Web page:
Now that you’re pregnant, will your migraine attacks improve over the next nine months? For most women, the answer is yes. While the picture is mixed, here’s what you should know about migraine and pregnancy.
During pregnancy, between 50 and 80 percent of pregnant women with migraine experience a reduction in attacks. In a 2003 study of pregnant women with migraine:
- 47 percent reported their migraine improved or vanished during the first trimester
- 83 percent reported migraine improving or vanishing during the second trimester
- 87 percent reported migraine improving or vanishing in the final trimester
Is it a miracle? No, it’s probably your hormone levels. During pregnancy, estrogen increases and then remains fairly stable, and that steady level helps prevent episodic migraine attacks.
Of the 35 percent of women who don’t improve during pregnancy, many have migraine with aura. One theory is that the high estrogen-to-testosterone ratio during pregnancy lowers the threshold for a phenomenon called cortical spreading depression (CSD). CSD is an abnormal wave of electricity that moves through the brain, causing a migraine aura.
Preventing and resolving migraine attacks during pregnancy will require some adjustments to your usual strategies. You should consult your doctor to determine what works best for you.
The Pre-pregnancy Migraine Plan
Consult your physician. Preconception, it’s critical to talk with your doctor about your migraine treatment plan, whether you take over-the-counter or prescription meds, or both. Not all medicines are safe during pregnancy. Some are strictly off-limits, while other drugs can be added back after the critical first trimester. You may need to come off your preventive medicines before you conceive.
- Botox. If you’ve been using Botox injections to reduce the frequency and severity of migraine attacks, your doctor may recommend that you try to get one last injection as close to, but prior to, conception. This injection should carry you through into the second trimester. Botox falls into the FDA’s category C of drugs, which means that studies have shown adverse effects on animal fetuses, but there are no well-controlled studies in humans. However, you and your doctor may decide that the potential benefits outweigh the risks.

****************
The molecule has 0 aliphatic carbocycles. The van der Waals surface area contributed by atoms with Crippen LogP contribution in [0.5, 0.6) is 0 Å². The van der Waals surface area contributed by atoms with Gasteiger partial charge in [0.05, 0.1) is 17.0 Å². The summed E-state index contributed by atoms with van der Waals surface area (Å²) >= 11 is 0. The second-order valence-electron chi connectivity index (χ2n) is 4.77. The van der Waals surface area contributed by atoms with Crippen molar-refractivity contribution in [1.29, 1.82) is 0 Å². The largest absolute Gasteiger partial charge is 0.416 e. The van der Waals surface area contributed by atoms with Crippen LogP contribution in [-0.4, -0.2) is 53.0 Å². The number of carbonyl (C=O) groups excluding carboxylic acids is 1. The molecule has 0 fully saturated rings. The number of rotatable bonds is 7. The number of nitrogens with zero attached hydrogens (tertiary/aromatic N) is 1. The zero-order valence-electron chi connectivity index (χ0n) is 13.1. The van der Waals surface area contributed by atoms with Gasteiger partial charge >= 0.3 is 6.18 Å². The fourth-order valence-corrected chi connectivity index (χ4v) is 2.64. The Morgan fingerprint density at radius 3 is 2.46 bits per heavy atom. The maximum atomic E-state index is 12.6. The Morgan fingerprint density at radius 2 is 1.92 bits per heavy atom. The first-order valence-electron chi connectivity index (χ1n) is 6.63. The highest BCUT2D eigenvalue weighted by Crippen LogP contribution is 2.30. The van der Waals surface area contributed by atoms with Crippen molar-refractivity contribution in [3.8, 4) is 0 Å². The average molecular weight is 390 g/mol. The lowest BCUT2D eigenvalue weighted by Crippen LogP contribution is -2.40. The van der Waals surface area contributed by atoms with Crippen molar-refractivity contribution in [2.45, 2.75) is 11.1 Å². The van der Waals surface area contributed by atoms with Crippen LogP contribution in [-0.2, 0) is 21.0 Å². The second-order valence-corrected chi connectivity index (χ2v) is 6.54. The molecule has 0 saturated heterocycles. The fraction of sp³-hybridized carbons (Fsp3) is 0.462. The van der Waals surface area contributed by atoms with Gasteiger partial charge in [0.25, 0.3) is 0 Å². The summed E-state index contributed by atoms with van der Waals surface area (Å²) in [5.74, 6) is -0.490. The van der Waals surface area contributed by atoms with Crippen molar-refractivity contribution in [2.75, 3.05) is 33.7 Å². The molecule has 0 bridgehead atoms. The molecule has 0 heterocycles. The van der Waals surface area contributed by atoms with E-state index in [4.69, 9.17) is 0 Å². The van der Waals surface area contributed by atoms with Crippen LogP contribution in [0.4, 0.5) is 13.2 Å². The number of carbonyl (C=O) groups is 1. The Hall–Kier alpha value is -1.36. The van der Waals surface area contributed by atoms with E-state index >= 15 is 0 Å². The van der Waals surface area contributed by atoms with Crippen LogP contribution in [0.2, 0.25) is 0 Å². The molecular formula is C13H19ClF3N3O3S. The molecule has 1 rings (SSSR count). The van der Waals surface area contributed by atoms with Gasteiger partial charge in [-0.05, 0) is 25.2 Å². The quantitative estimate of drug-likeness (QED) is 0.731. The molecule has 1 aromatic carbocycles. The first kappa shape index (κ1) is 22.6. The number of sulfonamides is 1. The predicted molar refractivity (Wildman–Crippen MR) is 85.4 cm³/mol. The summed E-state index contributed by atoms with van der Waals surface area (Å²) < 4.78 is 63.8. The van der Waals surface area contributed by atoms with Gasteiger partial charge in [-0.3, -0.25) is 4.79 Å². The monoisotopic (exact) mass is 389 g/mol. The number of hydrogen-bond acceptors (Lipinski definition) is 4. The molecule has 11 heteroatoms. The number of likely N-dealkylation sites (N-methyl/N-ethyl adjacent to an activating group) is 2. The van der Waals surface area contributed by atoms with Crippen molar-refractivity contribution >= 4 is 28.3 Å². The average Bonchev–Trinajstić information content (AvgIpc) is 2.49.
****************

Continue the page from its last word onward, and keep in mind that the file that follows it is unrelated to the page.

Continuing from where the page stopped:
- Beta-blockers. There is no conclusive evidence that beta-blockers as a class have adverse events on fetal development. However, atenolol could be an exception, as it has been associated with low birth weight when taken in the first trimester.
- Neuromodulation devices. This is a medicine-free preventive option to consider. These non-invasive devices (such as SpringTMS, Cefaly and Nerivio) use magnets or electrodes to influence nerves on pain pathways in the brain. They are believed to be most effective after three months of treatment. Currently, there is limited literature on these devices and their efficacy for pregnant women.
- Warning: Certain medicines used for migraine have been determined to be NOT safe during pregnancy: Dihydroergotamine, Topamax, Depakote, ergotamines, ACE inhibitors, and ARBs.
Coordinate your care. Whatever your new migraine treatment plan, be sure to bring your obstetrician into the discussion and make sure everyone’s on the same page.
- Pregnancy risks. Migraine is a risk factor for pregnancy-associated hypertension disorders, including preeclampsia, a potentially dangerous condition characterized mainly by high blood pressure. Make your obstetrician aware of your migraine condition to monitor you for these risks.
Optimize your health. To decrease your chances of a severe attack during pregnancy, take this pre-pregnancy period as an opportunity to build your migraine resistance. You can raise your migraine threshold by making any number of healthy lifestyle adjustments, including to your nutrition, exercise, sleep, and hydration.